Limit time over the ball. Not only does no one like slow players, but taking too much time over the ball allows your mind to become active again. This will flood your brain with too many distracting thoughts and allow doubt to creep in. After going through your mental and physical pre shot routines, set up, take a couple looks at the target and pull the trigger. Don't set your club behind the ball and just stand there. Pull the trigger.

  • Make a Realistic Rehearsal

    Make certain that your practice swings are rehearsals, meaning exact replicas of how you intend to swing at the ball. It doesn't do any good to make soft, slow practice swings when you are getting ready to bust a drive. It also doesn't make much sense to make a huge pendulum swing right before you are going to knock in a tap in. Try to make your practice as realistic as possible so you are actually prepared to hit the shot.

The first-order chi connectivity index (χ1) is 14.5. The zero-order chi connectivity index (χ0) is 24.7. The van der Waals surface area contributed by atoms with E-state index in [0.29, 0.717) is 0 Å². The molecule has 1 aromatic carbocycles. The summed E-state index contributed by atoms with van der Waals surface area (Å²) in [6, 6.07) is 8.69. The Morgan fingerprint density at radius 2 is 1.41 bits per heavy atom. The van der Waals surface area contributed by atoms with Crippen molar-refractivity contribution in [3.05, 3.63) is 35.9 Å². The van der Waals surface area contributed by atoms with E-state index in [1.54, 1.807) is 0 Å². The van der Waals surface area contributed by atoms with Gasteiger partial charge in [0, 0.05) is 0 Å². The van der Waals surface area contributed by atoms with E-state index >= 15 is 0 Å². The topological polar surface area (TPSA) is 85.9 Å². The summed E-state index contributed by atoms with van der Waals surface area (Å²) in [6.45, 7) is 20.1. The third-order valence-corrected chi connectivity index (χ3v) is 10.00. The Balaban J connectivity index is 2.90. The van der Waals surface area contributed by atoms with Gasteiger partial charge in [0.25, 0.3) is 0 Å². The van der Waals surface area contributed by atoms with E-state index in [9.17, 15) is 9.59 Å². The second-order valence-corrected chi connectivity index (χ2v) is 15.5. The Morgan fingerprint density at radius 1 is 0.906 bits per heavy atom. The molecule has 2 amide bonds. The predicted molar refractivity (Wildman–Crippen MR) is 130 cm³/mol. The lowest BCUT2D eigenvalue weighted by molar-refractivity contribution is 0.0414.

• Commit & Trust

    Once you are ready to pull the trigger, commit to the shot. At this point you have done everything you can and the only thing left to do is trust. If you have made your calculations for yardage, selected the appropriate club, selected the type of shot you want to hit and rehearsed it visually in your pre shot routine, you have covered all of your bases. Now it's time to let go and trust. If you start to have second thoughts or are second guessing yourself back off and start the whole process over.

  • Play Golf on the Range, Not Swing